Early in the pandemic, high-quality medical masks were in short supply. Now the problem is there are so many different masks for sale, it’s tough to know which ones have been tested and certified by government agencies, and which are counterfeit. We interviewed mask manufacturers, importers, public health officials and independent researchers for advice on choosing a medical mask. Here are some tips.
Buy from a reputable supplier.
Big retailers like Home Depot and Lowes typically work directly with manufacturers approved by the National Institute for Occupational Safety and Health (NIOSH), a division of the Centers for Disease Control and Prevention, or their distributors, so if you find an N95 mask in a major retail store you can be confident you’re getting the real thing.
Finding a reliable mask on Amazon is trickier because you’ll see legitimate masks mixed in with counterfeits, although the differences won’t alway be obvious. If you must use Amazon, try to shop directly in the on-site stores of mask makers like 3M or Kimberly-Clark. (You can usually find a link to a maker’s online store right below a product name.)
If you’re buying a KF94 on Amazon, look closely at the packaging to make sure it’s made in Korea and includes the required labeling (see below for more details). Aaron Collins, an engineer who routinely tests masks and who has gained a YouTube following as “Mask Nerd,” recommends buying KF94s from Korean beauty product importers like Be Healthy or KMact.
Check labels and printing.
Legitimate N95s and KN95s are required to have specific text stamped on the front of the mask. Although you may find one in a fun color, masks that are printed with fancy designs or don’t have text stamped on them are probably fake.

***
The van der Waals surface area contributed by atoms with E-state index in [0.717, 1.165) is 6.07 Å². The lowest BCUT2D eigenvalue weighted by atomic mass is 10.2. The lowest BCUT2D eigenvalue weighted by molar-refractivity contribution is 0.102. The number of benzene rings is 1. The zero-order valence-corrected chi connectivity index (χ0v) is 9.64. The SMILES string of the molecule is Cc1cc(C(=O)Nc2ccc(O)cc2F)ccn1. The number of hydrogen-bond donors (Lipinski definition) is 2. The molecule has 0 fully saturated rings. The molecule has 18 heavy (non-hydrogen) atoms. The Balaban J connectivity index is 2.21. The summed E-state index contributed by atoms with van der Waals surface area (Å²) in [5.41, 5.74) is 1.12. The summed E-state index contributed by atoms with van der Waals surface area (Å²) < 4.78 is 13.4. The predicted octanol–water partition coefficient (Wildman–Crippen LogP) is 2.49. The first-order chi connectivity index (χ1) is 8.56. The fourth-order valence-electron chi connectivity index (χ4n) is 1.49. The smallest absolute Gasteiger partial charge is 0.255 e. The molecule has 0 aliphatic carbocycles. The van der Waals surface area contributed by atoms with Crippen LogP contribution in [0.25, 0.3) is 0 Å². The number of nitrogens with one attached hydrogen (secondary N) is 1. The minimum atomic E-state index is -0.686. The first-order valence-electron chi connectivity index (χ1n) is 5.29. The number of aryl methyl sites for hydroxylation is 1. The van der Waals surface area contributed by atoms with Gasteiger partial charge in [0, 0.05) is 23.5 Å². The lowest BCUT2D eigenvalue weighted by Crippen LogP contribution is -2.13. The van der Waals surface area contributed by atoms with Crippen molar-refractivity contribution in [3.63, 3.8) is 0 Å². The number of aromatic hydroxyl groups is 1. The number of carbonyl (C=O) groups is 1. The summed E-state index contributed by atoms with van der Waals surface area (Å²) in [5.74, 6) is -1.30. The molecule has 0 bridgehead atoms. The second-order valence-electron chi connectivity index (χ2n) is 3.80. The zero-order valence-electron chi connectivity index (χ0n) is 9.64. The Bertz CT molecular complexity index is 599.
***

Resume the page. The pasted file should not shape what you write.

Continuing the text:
Your N95 should be stamped with “NIOSH,” as well as the company name, the model and lot numbers, and something called a “TC approval” number, which can be used to look up the mask on a list of approved ones. The C.D.C. has created an infographic showing you the printing to look for on your N95.
A legitimate KN95 should also be stamped with text, including the name of the manufacturer, the model, and “GB2626-2019,” which is a reference to a quality control standard approved by the Chinese government.
The KF94 won’t be stamped with text, but the package should say “Made in Korea” and include the product name, manufacturer and distributor name. The package will also have an expiration date and a lot number printed on it.
New Yorkers have become accustomed to waiting in the cold to get coronavirus tests, sometimes for hours. But some, instead of looking into their phones, are striking up conversations, taking the opportunity to interact and network in a city that has stayed in a mostly cautious and protective mode for almost two years.
Among them is Deni Bonet, an electric violinist and singer-songwriter who had watched many friends and colleagues move out of the city over the past two years and was considering leaving New York herself.
“I needed a New York moment to remember why I live here,” she said, and she got it in an unlikely place: a two-hour-long Covid testing line.
Last month, while lining up to get a P.C.R. test in Manhattan, she started talking to the man in front of her, who had walked there from the Bronx. “He worked for the D.M.V., and he wanted to make sure he didn’t infect anybody when he went back to work after the holidays,” she said.
An older couple who knew the history of the Art Deco buildings on the street started telling Ms. Bonet and the D.M.V. worker about them, as if they were on a walking tour. A young woman shared recommendations for books and television shows with anyone who was interested.
“It made me happy to see people being kind to each other,” Ms. Bonet said after being swabbed and leaving the testing site. “That’s all we can do right now.”
— Alyson Krueger